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US stock markets are giving me a nosebleed


I wrote recently about how US stock markets had become severely overbought and were due a correction. Since then, however, markets have continued to power higher, reaching new all-time highs on an almost daily basis. The E-mini S&P this month has already climbed from 1974 to a new all-time high yesterday at 2115.75, a gain of 132 points or over 6.6% in just 3 weeks. I don’t deal with fundamentals in my articles, I focus on technical analysis only, and I don’t argue with the bull trend. That is a good thing as, despite the fact that in my brain this makes absolutely no sense whatsoever, without a negative signal I have remained positive in my daily technical analysis forecasts for my subscribers.
I could never have imagined just a few years ago the situation we are now in, with stock markets hitting record highs on a weekly basis combined with bond yields hitting record lows on a weekly basis. We have central banks around the world slashing interest rates, in some cases into negative territory, something I never really imagined possible when I was trading short sterling and Euribor options on the trading floor at LIFFE in the 1990s. I can hardly believe my eyes when I see negative bond yields in Austria, Belgium, Denmark, Finland, France, Germany, the Netherlands, Sweden and Switzerland. According to the headlines even some corporate bond yields have gone negative, including EDF, Nestle and Royal Dutch Shell – ‘…investors seemingly willing to pay for the privilege of lending to the most trusted borrowers.’ This frightening hunt for yield also drives stocks relentlessly higher. Is this not surely the mother of all bubbles?
From the FT, 5 February 2015:
The world is awash with more debt than before the global financial crisis erupted in 2007, with China’s debt relative to its economic size now exceeding US levels, according to a report. Global debt has increased by $57tn since 2007 to almost $200tn – far outpacing economic growth, calculates McKinsey & Co, the consultancy. As a share of gross domestic product, debt has risen from 270 per cent to 286 per cent.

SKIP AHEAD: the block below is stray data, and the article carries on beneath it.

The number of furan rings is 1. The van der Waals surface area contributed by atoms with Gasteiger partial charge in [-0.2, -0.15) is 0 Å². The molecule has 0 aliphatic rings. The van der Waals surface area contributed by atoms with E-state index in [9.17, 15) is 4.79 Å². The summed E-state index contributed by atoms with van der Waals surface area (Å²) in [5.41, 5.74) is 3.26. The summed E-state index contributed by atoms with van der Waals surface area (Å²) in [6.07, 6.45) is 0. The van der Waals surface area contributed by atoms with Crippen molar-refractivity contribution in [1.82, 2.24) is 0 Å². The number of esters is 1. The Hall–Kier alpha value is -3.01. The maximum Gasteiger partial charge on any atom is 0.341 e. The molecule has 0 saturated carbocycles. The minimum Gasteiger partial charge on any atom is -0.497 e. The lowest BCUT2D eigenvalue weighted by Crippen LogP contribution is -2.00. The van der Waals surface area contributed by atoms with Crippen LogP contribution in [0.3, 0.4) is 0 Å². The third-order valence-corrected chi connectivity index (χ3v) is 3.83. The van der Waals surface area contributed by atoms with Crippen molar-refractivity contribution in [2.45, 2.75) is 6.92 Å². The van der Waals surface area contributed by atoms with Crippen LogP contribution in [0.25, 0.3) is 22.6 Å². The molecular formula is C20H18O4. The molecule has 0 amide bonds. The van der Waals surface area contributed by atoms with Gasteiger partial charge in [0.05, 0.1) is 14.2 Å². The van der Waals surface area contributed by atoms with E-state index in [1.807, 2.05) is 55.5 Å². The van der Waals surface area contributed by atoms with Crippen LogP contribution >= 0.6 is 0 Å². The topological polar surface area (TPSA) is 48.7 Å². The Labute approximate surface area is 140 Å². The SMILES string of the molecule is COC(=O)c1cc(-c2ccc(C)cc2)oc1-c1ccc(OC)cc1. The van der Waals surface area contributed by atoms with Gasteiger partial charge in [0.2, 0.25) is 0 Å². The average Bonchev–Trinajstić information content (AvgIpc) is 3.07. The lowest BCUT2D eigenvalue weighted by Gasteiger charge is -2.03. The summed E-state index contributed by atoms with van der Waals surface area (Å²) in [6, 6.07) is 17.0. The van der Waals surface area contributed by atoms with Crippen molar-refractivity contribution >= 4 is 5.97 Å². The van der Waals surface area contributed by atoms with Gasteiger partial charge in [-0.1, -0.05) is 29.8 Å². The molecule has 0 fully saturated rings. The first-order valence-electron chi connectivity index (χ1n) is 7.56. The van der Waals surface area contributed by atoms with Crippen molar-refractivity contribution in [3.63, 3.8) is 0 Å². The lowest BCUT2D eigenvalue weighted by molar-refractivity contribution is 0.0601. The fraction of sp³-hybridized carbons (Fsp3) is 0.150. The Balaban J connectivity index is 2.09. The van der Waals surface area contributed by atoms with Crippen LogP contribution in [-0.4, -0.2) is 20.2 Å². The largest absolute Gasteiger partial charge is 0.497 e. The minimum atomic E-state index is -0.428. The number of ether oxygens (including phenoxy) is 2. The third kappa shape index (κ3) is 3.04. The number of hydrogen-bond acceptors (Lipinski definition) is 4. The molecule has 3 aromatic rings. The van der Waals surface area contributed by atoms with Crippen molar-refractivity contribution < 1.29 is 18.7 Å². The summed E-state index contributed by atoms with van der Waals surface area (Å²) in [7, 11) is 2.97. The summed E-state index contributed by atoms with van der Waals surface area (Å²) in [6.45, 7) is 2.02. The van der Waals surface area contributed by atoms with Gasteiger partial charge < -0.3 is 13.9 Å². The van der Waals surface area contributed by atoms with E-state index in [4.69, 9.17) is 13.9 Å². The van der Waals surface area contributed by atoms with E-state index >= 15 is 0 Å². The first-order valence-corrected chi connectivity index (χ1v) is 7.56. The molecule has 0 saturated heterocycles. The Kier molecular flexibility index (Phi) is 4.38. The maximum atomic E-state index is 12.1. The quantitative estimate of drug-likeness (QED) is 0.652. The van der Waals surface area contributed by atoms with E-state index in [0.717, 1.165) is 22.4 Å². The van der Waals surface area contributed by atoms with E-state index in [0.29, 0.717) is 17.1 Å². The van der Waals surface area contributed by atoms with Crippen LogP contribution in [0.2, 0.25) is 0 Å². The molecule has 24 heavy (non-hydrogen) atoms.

http://www.ft.com/cms/s/0/2554931c-ac85-11e4-9d32-00144feab7de.html#ixzz3Sj0ctxP9
I have no idea how this will all end, but I’m frightened at the complacency in the market at the moment, with the VIX trading at just 13.70. The market believes that the party will never end, but sooner or later we will have to wake from the dream. I simply cannot see what can sustain this bull market in the long term and I’m truly terrified when I think about what the longer-term future holds.
But as I write the party does go on, with markets dancing higher on the slightest hint of good news and completely ignoring anything negative. The markets did not decline on worries over the ‘Grexit’, yet powered higher when the short-term solution was reported.  So back to the technical analysis:
Emini S&P is now testing both five-week and 13-week trend line resistance at 2115/20 with seven-month trend line resistance at 2125/30. Will this mark the high for the bull market?

E-Mini Nasdaq has rallied for 10 sessions in a row and has rallied every day in February except three. This is a gain of 370 points or 9% so far this month. I cannot see anything like this in my charts since September 2010. We then fell about 70 points or 3.5%. We are severely overbought in all timeframes and, while this is a concern, until we see a negative signal we have to stick with the bull trend… but I would be cautious.

Jason Sen – Technical Analyst & Trader
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The content of this article is the personal opinion of the author and not Intertrader.com. The information and comments provided herein under no circumstances are to be considered an offer or solicitation to invest. Nothing herein should be construed as investment advice. The information provided is believed to be accurate at the date the information is produced.
 

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